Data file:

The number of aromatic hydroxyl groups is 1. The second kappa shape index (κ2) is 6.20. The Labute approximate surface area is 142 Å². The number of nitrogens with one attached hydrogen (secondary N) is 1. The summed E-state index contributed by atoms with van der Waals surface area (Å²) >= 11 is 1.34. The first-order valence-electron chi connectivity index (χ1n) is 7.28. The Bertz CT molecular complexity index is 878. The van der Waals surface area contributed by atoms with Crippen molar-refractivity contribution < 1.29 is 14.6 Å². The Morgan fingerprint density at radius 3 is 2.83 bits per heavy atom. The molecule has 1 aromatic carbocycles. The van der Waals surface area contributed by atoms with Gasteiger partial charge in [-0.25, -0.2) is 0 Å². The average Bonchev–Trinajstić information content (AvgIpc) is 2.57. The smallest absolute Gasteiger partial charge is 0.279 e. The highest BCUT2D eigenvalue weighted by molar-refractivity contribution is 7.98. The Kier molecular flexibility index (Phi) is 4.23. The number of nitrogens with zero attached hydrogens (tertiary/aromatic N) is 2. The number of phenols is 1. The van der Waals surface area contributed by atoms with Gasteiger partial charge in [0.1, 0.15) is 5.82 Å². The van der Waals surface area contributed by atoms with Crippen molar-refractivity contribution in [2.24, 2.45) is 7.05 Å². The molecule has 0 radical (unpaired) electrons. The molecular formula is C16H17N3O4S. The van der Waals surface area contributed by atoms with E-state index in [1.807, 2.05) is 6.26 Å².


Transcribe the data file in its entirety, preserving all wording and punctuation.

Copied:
The number of aromatic hydroxyl groups is 1. The second kappa shape index (κ2) is 6.20. The Labute approximate surface area is 142 Å². The number of nitrogens with one attached hydrogen (secondary N) is 1. The summed E-state index contributed by atoms with van der Waals surface area (Å²) >= 11 is 1.34. The first-order valence-electron chi connectivity index (χ1n) is 7.28. The Bertz CT molecular complexity index is 878. The van der Waals surface area contributed by atoms with Crippen molar-refractivity contribution < 1.29 is 14.6 Å². The Morgan fingerprint density at radius 3 is 2.83 bits per heavy atom. The molecule has 1 aromatic carbocycles. The van der Waals surface area contributed by atoms with Gasteiger partial charge in [-0.25, -0.2) is 0 Å². The average Bonchev–Trinajstić information content (AvgIpc) is 2.57. The smallest absolute Gasteiger partial charge is 0.279 e. The highest BCUT2D eigenvalue weighted by molar-refractivity contribution is 7.98. The Kier molecular flexibility index (Phi) is 4.23. The number of nitrogens with zero attached hydrogens (tertiary/aromatic N) is 2. The number of phenols is 1. The van der Waals surface area contributed by atoms with Gasteiger partial charge in [0.1, 0.15) is 5.82 Å². The van der Waals surface area contributed by atoms with Crippen molar-refractivity contribution in [2.24, 2.45) is 7.05 Å². The molecule has 0 radical (unpaired) electrons. The molecular formula is C16H17N3O4S. The van der Waals surface area contributed by atoms with E-state index in [1.807, 2.05) is 6.26 Å².